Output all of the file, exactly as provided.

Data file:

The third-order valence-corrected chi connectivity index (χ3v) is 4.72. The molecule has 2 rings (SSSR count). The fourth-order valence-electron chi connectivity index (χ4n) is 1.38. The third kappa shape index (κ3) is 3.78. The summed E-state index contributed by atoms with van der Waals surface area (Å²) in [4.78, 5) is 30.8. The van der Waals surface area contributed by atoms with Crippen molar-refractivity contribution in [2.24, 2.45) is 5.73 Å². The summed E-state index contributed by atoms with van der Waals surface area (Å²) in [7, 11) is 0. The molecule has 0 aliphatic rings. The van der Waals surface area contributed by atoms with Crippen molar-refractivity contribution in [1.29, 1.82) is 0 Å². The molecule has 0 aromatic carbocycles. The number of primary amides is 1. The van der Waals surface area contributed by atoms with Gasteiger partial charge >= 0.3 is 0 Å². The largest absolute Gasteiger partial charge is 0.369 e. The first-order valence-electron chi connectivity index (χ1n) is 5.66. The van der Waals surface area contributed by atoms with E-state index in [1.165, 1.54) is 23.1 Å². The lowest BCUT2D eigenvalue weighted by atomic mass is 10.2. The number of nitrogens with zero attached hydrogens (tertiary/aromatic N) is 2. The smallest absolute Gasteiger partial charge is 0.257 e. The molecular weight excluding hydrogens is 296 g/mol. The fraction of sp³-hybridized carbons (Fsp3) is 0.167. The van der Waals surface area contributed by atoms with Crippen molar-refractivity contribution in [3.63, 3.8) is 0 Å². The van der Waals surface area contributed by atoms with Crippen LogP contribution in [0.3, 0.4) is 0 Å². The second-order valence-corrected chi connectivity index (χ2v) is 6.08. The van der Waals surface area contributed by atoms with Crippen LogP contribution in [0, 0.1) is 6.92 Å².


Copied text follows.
The third-order valence-corrected chi connectivity index (χ3v) is 4.72. The molecule has 2 rings (SSSR count). The fourth-order valence-electron chi connectivity index (χ4n) is 1.38. The third kappa shape index (κ3) is 3.78. The summed E-state index contributed by atoms with van der Waals surface area (Å²) in [4.78, 5) is 30.8. The van der Waals surface area contributed by atoms with Crippen molar-refractivity contribution in [2.24, 2.45) is 5.73 Å². The summed E-state index contributed by atoms with van der Waals surface area (Å²) in [7, 11) is 0. The molecule has 0 aliphatic rings. The van der Waals surface area contributed by atoms with Crippen molar-refractivity contribution in [1.29, 1.82) is 0 Å². The molecule has 0 aromatic carbocycles. The number of primary amides is 1. The van der Waals surface area contributed by atoms with Gasteiger partial charge >= 0.3 is 0 Å². The largest absolute Gasteiger partial charge is 0.369 e. The first-order valence-electron chi connectivity index (χ1n) is 5.66. The van der Waals surface area contributed by atoms with E-state index in [1.165, 1.54) is 23.1 Å². The lowest BCUT2D eigenvalue weighted by atomic mass is 10.2. The number of nitrogens with zero attached hydrogens (tertiary/aromatic N) is 2. The smallest absolute Gasteiger partial charge is 0.257 e. The molecular weight excluding hydrogens is 296 g/mol. The fraction of sp³-hybridized carbons (Fsp3) is 0.167. The van der Waals surface area contributed by atoms with Crippen molar-refractivity contribution in [3.63, 3.8) is 0 Å². The van der Waals surface area contributed by atoms with Crippen LogP contribution in [0.3, 0.4) is 0 Å². The second-order valence-corrected chi connectivity index (χ2v) is 6.08. The van der Waals surface area contributed by atoms with Crippen LogP contribution in [0, 0.1) is 6.92 Å².